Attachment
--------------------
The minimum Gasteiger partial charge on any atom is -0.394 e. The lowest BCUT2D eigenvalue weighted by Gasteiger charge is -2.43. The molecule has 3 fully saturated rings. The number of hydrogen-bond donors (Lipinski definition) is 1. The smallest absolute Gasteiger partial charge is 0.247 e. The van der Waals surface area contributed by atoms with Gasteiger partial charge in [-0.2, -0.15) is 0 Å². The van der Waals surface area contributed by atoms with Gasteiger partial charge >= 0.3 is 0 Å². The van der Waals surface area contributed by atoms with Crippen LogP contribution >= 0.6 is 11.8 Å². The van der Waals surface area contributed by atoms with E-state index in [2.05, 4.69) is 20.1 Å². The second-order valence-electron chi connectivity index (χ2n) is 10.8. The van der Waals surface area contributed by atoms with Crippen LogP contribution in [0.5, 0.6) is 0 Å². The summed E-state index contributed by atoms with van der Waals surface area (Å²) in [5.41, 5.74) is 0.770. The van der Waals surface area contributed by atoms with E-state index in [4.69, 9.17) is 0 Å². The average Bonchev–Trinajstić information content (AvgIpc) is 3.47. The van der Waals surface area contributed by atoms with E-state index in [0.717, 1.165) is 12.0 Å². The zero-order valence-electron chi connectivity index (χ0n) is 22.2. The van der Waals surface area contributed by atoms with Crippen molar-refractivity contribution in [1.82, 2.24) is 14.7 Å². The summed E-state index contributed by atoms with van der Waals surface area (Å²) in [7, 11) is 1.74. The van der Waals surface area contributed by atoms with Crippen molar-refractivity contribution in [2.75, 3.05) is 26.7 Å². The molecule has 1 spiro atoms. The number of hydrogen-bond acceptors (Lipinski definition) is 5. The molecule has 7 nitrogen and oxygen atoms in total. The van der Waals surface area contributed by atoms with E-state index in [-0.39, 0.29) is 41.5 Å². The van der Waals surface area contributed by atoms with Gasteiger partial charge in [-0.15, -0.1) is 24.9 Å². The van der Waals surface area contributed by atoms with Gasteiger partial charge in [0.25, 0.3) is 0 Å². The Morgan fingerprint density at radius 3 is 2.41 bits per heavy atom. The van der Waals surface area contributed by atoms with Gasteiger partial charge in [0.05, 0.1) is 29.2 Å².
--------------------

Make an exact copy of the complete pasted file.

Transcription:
The minimum Gasteiger partial charge on any atom is -0.394 e. The lowest BCUT2D eigenvalue weighted by Gasteiger charge is -2.43. The molecule has 3 fully saturated rings. The number of hydrogen-bond donors (Lipinski definition) is 1. The smallest absolute Gasteiger partial charge is 0.247 e. The van der Waals surface area contributed by atoms with Gasteiger partial charge in [-0.2, -0.15) is 0 Å². The van der Waals surface area contributed by atoms with Gasteiger partial charge >= 0.3 is 0 Å². The van der Waals surface area contributed by atoms with Crippen LogP contribution >= 0.6 is 11.8 Å². The van der Waals surface area contributed by atoms with E-state index in [2.05, 4.69) is 20.1 Å². The second-order valence-electron chi connectivity index (χ2n) is 10.8. The van der Waals surface area contributed by atoms with Crippen LogP contribution in [0.5, 0.6) is 0 Å². The summed E-state index contributed by atoms with van der Waals surface area (Å²) in [5.41, 5.74) is 0.770. The van der Waals surface area contributed by atoms with E-state index in [4.69, 9.17) is 0 Å². The average Bonchev–Trinajstić information content (AvgIpc) is 3.47. The van der Waals surface area contributed by atoms with E-state index in [0.717, 1.165) is 12.0 Å². The zero-order valence-electron chi connectivity index (χ0n) is 22.2. The van der Waals surface area contributed by atoms with Crippen molar-refractivity contribution in [1.82, 2.24) is 14.7 Å². The summed E-state index contributed by atoms with van der Waals surface area (Å²) in [7, 11) is 1.74. The van der Waals surface area contributed by atoms with Crippen molar-refractivity contribution in [2.75, 3.05) is 26.7 Å². The molecule has 1 spiro atoms. The number of hydrogen-bond acceptors (Lipinski definition) is 5. The molecule has 7 nitrogen and oxygen atoms in total. The van der Waals surface area contributed by atoms with E-state index in [-0.39, 0.29) is 41.5 Å². The van der Waals surface area contributed by atoms with Gasteiger partial charge in [-0.15, -0.1) is 24.9 Å². The van der Waals surface area contributed by atoms with Gasteiger partial charge in [0.25, 0.3) is 0 Å². The Morgan fingerprint density at radius 3 is 2.41 bits per heavy atom. The van der Waals surface area contributed by atoms with Gasteiger partial charge in [0.05, 0.1) is 29.2 Å².